Protesting women angry about apparent inaction against drug abuse in Sierra Leone have threatened to take their action a step further with nude protest, if the government fails to address the issue.
The female activists protesting in the southern Pujehun district on Saturday called on the government to take immediate and decisive action to stop the importation and sale of harmful drugs, which they say are causing deaths and destruction among their youths and leading to rising crime rate.
Hundreds of women from across the district answered to the call for protest organized by women’s leaders, in collaboration with the Women of Wanjama ( WOW), the leading women’s association in the district.
Mamawa Kaikai, leader of the protest, accused security forces of being in cahoots with people behind the importation and sale of the drugs.
“Let the message reach the First Lady Mrs. Fatima Bio and her husband, President Julius Maada Bio, that we, the women of Pujehun, are determined to jump into the streets, naked, if they do not stop those bringing ‘Kush’ into this country,” said Mrs Kaikai, amid applause from fellow women and in the presence of local and district officials at the Pujehun Town Court Barry.
Sierra Leone has for a long time been battling this drug crisis. But the current situation is like no other, according to many campaigners.
Of particular concern is the involvement of a synthetic drug called ‘Kush,’ which is made from Cannabis and other chemicals, some of them harmful to the health.
Apart from mental illness associated with Kush, it also potentially leads to other life threatening health complications, like organ failure, according to health experts.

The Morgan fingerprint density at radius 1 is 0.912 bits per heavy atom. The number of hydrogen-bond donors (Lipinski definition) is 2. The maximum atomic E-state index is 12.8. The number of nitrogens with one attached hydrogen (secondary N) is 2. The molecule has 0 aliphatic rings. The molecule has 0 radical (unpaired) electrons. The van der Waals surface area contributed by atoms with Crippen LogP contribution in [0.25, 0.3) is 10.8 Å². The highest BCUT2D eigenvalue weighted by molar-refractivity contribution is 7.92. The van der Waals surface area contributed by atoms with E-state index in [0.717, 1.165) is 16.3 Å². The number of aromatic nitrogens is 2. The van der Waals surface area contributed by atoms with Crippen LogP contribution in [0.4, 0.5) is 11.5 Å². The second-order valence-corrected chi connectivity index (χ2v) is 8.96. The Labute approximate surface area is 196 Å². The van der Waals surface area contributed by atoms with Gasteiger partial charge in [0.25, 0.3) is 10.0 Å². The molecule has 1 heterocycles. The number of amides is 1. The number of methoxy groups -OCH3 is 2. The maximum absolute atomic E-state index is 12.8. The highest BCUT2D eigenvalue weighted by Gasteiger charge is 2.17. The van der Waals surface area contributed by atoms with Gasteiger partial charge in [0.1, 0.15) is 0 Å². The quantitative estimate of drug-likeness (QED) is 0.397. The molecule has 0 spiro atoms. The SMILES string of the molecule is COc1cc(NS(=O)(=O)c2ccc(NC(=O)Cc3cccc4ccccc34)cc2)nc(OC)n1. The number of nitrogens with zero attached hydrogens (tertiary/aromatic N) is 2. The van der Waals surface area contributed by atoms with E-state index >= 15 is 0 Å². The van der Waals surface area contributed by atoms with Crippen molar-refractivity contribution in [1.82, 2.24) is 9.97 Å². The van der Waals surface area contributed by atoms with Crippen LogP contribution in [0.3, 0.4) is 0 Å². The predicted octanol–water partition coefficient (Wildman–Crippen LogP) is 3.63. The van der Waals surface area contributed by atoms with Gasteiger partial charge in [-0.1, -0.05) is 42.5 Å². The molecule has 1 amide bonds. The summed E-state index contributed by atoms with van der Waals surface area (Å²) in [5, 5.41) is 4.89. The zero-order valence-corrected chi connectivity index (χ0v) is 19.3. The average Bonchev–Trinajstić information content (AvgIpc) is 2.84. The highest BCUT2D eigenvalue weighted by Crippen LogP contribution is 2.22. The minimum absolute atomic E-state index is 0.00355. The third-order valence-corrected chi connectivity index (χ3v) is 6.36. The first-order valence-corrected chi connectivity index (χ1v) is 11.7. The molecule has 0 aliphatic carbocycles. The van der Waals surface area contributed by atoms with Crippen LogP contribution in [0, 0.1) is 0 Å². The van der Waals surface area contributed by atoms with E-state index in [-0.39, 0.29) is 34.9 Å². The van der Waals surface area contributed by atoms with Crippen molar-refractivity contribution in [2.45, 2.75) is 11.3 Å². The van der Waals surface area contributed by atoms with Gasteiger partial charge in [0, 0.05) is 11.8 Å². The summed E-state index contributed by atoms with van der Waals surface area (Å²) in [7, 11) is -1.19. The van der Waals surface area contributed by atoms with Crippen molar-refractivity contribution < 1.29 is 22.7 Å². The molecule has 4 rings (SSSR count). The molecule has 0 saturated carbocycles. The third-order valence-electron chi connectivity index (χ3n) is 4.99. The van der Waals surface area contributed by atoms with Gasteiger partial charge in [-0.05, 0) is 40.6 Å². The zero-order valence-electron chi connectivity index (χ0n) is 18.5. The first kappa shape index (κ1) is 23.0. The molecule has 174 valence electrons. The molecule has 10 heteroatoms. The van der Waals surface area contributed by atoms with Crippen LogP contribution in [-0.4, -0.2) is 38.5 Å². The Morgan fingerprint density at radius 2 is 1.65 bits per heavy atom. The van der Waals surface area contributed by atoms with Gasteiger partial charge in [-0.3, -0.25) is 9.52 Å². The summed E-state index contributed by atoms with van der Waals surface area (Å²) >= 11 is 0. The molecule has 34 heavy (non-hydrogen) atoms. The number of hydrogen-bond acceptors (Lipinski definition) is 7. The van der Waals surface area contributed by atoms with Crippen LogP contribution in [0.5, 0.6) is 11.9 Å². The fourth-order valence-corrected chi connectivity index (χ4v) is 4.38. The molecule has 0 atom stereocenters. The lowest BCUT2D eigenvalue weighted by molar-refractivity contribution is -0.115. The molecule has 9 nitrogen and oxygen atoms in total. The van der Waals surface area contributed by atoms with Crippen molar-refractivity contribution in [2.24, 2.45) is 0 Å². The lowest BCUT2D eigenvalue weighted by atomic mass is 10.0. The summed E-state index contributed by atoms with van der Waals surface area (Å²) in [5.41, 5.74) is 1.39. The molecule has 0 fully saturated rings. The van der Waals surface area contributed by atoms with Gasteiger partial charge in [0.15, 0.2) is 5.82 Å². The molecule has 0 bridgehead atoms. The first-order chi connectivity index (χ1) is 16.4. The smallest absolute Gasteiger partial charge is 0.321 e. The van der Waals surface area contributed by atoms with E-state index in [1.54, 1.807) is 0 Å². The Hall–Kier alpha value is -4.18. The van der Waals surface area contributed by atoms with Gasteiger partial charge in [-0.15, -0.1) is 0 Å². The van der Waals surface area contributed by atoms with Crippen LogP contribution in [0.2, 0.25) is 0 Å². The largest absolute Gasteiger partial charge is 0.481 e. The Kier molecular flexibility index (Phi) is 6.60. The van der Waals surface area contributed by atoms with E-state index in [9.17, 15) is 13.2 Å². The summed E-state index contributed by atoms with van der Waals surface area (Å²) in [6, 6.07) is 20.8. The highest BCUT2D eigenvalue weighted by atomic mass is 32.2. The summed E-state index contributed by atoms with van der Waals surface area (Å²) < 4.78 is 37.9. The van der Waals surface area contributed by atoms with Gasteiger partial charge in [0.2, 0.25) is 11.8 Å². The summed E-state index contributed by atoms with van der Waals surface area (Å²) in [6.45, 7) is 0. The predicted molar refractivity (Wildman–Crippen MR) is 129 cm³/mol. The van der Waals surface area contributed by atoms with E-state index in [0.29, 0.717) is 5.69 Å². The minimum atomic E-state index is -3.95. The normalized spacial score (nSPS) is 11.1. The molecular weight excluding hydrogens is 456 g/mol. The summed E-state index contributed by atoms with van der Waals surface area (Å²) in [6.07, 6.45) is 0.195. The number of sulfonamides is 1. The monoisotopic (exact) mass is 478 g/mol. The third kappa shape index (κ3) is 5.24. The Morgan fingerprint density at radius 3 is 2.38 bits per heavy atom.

Kush takers, who are mostly young people between the ages of 15 and 34, appear very emaciated and are seen with swollen limbs and sores all over their body.
Kush users usually go into sleep moments after consumption.
In recent months, images of young men standing still or lying in vulnerable positions in the streets after consuming the drug have inundated social media, prompting calls for action.
Some have even called for government to declare a public health emergency.
Local authorities in Pujehun are worried that the district is becoming one of the hubs for illegal drugs trade in the country.
On Saturday, at the same time the women were rallying in Pujehun, officials from the National Drug Law Enforcement Agency were leading a symbolic mass burial of the remains of 12 unidentified youths who were victims of Kush.
Those who take the drugs say it helps them beat depression, which they blame on poverty and unemployment.
Pujehun is one of the most neglected district in the country and it’s home to a large number of unemployed youths.
The district is a stranglehold of the governing Sierra Leone People’s Party and a lot of people in top government positions are from the district. But the youths say the politicians only use them for campaign purposes and dump them after elections.
During Saturday’s march, the mainly women protesters held placards bearing inscriptions calling for action against drug abuse.
“Kush sellers, you are destroying the manpower of the country,” one reads.
“Government, help us to stop the trade of Kush in Sierra Leone,” goes another.
“Kush will destroy your health, keep off from it,” adds a third one.
“Kindly listen and take the advice,” another one warns.
The women, chanting “no more Kush. Kush must go,” marched along principal streets of major towns in the district, including the headquarters town of Pujehun. They started from Massahun, the chiefdom headquarters of Kpaka, through Yonni in the Kpanga Chiefdom, Gobaru in Kpanga Krim Chiefdom, and ending in the township of Pujehun, where statements were made by stakeholders.